I grew up too fast, assuming adult responsibilities around the age of 10. Like many young kids, I believed I was the problem — that if I was better, we would somehow magically change into that happy family image I drew on paper for the guidance counselor. My behavioral patterns took root and I became a helper extraordinaire, a people pleaser and abundantly compliant. I took my lived experience, extracted the parts that hurt and vowed to do it differently. I began stuffing that imaginary hope chest with my own blueprint for being a good mom, wife and having a happy family.
I left home just a few days after graduating from high school. Actually, I bolted from home — in broad daylight, while my mom was at work. Packed my few belongings and moved into a third floor apartment on a peaceful street on the other side of town near a local college. I felt so free, in charge of my own destiny for the very first time. Just one little problem, I kept looking behind me (literally and figuratively) to see if trouble was looming. Like I said, it is very hard to build a solid foundation from shaky scaffolding. My mother gave me good reason to keep looking behind. She stole my car — my 1968 Mustang, in the middle of the night. I came out of my apartment in the morning to go to work and discovered my car was missing. She did this a few times, in spite of the fact that I thought I was so clever by parking it discreetly blocks away from my apartment. Those tentacles of childhood distrust just kept reaching out and tapping me on the shoulder.
At that time, I was working as a legal secretary in a law office for $70 a week. My boss was the most kind, sensible, empathic adult I’d met in a long while. He offered me a solution to the repeated stolen car dilemma, pro bono, and sent my mother some legal notice that put an end to her nonsense. It may have been the first time that I truly felt that someone had my back. I wonder if I conveyed to him just what that really meant to me.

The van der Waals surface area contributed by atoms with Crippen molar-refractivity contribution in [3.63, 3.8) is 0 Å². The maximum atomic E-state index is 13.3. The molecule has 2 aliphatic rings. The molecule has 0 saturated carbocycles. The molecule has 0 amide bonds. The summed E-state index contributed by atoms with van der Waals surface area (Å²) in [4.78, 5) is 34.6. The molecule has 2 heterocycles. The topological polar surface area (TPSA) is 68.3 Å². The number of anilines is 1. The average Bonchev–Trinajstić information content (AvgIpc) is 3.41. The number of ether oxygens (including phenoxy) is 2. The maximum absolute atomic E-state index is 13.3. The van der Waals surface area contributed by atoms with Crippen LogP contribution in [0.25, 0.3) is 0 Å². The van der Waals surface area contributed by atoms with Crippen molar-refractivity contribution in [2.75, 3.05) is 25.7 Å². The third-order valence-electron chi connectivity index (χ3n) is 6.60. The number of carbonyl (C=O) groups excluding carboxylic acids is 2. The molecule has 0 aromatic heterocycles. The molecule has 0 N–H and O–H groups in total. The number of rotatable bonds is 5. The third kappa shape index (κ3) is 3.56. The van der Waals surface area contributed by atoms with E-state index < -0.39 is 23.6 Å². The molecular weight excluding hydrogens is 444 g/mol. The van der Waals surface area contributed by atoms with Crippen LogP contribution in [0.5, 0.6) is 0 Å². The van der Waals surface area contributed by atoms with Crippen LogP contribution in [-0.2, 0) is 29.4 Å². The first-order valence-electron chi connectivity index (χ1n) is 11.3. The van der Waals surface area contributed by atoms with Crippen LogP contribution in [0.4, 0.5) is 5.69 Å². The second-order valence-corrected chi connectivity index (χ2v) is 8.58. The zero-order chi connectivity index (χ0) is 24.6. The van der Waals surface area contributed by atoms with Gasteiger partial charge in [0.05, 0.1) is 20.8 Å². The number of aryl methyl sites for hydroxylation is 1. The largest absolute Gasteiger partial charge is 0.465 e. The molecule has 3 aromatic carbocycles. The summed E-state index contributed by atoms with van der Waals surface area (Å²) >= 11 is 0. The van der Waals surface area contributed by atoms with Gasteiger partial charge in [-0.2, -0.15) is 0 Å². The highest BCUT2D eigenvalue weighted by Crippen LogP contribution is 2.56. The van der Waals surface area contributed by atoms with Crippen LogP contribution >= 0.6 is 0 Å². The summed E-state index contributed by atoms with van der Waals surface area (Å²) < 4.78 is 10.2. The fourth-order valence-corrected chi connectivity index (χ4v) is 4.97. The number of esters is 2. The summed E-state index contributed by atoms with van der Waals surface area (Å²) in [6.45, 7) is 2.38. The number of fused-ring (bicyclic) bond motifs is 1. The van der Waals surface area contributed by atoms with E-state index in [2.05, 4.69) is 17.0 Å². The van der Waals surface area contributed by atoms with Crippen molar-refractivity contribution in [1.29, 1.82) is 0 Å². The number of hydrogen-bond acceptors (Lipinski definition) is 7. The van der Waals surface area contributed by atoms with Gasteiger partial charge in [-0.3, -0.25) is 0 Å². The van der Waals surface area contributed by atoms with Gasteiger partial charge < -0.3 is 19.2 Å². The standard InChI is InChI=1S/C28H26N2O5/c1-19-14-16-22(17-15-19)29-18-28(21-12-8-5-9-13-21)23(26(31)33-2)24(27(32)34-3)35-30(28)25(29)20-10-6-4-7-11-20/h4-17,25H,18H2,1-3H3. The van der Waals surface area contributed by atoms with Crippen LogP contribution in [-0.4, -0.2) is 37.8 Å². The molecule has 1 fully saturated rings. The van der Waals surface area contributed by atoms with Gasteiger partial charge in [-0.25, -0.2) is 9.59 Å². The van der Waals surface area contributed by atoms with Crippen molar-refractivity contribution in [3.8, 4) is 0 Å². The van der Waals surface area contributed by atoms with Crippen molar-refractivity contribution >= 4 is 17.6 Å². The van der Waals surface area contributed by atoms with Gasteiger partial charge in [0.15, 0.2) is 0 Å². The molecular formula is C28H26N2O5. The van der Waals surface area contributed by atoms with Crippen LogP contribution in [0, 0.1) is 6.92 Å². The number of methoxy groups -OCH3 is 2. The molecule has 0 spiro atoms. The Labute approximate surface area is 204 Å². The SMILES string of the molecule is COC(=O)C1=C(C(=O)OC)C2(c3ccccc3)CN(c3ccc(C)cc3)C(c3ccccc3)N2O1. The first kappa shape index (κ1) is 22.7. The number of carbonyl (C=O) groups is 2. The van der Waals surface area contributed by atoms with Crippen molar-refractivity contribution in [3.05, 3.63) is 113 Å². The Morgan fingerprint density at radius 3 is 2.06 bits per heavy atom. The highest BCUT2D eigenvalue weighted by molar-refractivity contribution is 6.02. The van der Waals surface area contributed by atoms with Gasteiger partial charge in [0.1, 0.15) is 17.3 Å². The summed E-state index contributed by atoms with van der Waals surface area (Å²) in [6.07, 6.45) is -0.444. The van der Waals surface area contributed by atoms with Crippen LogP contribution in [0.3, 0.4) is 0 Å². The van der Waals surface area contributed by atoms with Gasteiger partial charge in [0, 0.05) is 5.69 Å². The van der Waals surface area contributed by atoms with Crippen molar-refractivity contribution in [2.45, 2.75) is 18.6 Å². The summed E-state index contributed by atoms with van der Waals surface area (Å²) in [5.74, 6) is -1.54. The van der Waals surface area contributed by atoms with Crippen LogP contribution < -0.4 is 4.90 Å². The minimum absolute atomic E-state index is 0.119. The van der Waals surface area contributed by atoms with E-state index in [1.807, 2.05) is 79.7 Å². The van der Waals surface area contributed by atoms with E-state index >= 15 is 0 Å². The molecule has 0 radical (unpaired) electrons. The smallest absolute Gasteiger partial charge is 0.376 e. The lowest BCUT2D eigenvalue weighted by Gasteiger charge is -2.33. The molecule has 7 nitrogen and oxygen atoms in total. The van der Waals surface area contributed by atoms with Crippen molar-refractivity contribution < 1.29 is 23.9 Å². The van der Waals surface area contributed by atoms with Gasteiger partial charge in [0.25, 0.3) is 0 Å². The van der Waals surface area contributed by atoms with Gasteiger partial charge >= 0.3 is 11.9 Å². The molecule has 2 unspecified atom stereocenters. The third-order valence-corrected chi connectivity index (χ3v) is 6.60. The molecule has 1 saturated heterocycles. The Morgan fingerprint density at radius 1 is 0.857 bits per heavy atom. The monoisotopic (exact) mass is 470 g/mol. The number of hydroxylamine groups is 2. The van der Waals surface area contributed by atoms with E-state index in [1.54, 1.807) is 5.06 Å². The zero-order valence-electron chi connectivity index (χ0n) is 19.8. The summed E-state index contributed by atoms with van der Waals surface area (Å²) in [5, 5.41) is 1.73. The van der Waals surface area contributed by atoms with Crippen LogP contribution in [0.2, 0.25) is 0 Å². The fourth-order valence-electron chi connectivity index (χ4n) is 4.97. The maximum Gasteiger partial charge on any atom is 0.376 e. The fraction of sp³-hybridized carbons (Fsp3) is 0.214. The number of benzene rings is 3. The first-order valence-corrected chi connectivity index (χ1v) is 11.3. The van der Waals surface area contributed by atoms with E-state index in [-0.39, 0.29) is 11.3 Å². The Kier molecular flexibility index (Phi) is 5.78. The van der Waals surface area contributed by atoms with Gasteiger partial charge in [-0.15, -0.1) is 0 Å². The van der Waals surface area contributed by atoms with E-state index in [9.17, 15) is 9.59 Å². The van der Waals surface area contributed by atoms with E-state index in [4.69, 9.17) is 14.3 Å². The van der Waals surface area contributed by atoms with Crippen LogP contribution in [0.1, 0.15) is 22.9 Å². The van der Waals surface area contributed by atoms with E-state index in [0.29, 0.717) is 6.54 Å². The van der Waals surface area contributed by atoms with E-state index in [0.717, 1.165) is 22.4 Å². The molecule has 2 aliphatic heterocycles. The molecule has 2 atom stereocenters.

My hope chest blueprint was an attempt for me to be the exact opposite of my mother but because I was also looking over my shoulder, I could not really sink down deep into my own core values and fully embrace who I truly was. My learned behavioral patterns kept me tethered to a past full of uncertainty. I carried my parents armor and my own. There was no sure footing, no strong foundation.
That’s how many find ourselves moving forward into life, getting married and having kids — and bringing all our baggage into the new life we are trying to build. Even in the best of families, there are blind spots. I think my parents’ generation had a junk drawer and a skeleton closet. They hid discomfort, dysfunction and trauma. My generation was often taught to suppress our emotions –stop crying, get over it, pick yourself up by the bootstraps. Is it any wonder that generationally we struggle with emotional triggers?
When I married in my early 20’s, I naively believed that my “happily ever after” blueprint was destined to come to fruition. My first husband was the oldest of 5 in what surely looked like the TV version of family perfection. Dad dutifully off to work, while mom in a flowered apron baked and ironed, preening over her children and her gardens. It was only after we were married, and were living with his family for several months that I discovered there were serious cracks in this facade as well.